Al has seldom sounded more perversely masochistic than when he’s contemplating just how much he’d rather jump naked on a huge pile of thumbtacks, or dive into a swimming pool filled with double-edged razor blades rather than endure another moment of romantic misery. 

Over velvety waves of doo-wop back up vocals, the singer grows more and more enraged until he’s yelling about his willingness to tear his heart out of his ribcage and stomp on it until death rather than experience the less appealing option of one last date with his ex. Al has seldom been this expressive or emotional in his delivery. I particularly like the sheer volume of anger and bitterness Al breathes into a bitterly, bitterly sarcastic, “Darlin’.”

“One More Minute” is relatively unique in Al’s oeuvre in that it contains what is known in the “business” as a dick joke, and not just a dick joke, mind you, but a masturbation joke when he croons forlornly, “I’m stranded all alone in the gas station of love and I have to use the self-service pumps.”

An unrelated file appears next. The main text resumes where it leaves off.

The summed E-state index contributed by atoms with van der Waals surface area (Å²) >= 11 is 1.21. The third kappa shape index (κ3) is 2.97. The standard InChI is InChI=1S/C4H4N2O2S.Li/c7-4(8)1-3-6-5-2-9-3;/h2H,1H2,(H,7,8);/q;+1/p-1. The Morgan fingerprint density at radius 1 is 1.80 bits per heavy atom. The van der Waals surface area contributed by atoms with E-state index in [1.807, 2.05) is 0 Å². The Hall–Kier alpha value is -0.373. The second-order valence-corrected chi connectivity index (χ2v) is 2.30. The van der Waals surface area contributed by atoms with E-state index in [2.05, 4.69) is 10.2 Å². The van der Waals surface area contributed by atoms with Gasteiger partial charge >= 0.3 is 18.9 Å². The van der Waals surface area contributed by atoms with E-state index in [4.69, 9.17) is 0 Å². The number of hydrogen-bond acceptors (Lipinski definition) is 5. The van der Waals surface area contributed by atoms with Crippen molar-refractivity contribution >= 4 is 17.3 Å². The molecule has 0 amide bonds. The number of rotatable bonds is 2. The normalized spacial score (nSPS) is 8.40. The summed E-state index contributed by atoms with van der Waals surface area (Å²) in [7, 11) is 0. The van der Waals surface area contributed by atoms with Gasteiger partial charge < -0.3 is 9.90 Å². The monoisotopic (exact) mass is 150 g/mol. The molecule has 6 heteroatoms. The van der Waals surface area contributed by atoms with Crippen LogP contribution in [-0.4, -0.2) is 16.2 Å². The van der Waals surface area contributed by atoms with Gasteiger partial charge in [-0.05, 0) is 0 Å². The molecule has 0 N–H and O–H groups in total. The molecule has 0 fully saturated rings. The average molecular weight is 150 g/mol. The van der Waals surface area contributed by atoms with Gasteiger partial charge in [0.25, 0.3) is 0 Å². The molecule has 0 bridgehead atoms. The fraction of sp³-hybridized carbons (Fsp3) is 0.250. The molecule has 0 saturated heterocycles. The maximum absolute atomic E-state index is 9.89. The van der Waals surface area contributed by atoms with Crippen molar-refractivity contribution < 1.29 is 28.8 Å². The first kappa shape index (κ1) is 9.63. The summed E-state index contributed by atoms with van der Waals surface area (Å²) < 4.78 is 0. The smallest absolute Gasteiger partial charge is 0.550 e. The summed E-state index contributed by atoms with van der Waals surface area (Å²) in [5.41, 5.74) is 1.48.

Dick jokes are the essence of comedy throughout all cultures and nationalities. From the Lakota Indian to frozen Antarctica to the mean street of West Philly, all humor is essentially penis-based, which makes it all the more remarkable that Al has made people laugh for nearly forty years without resorting to dick jokes. Or profanity. 

Is the line about the self-service pumps the only dick joke in Al’s music? I don’t know, I’m not that familiar with his work but I’m enjoying what I’m hearing. If you’re only going to have one memorable dick joke in your work, this is a pretty good one to go in and out on. It also helps that it’s subtle enough to soar over the heads of kids entirely. 

It’s a testament to our country’s weird puritanism when it comes to sex that a relatively mild joke about a heartbroken man masturbating his pain away somehow feels as adult and transgressive as lyrics about ripping out intestines with silverware and having blood sucked out by leeches.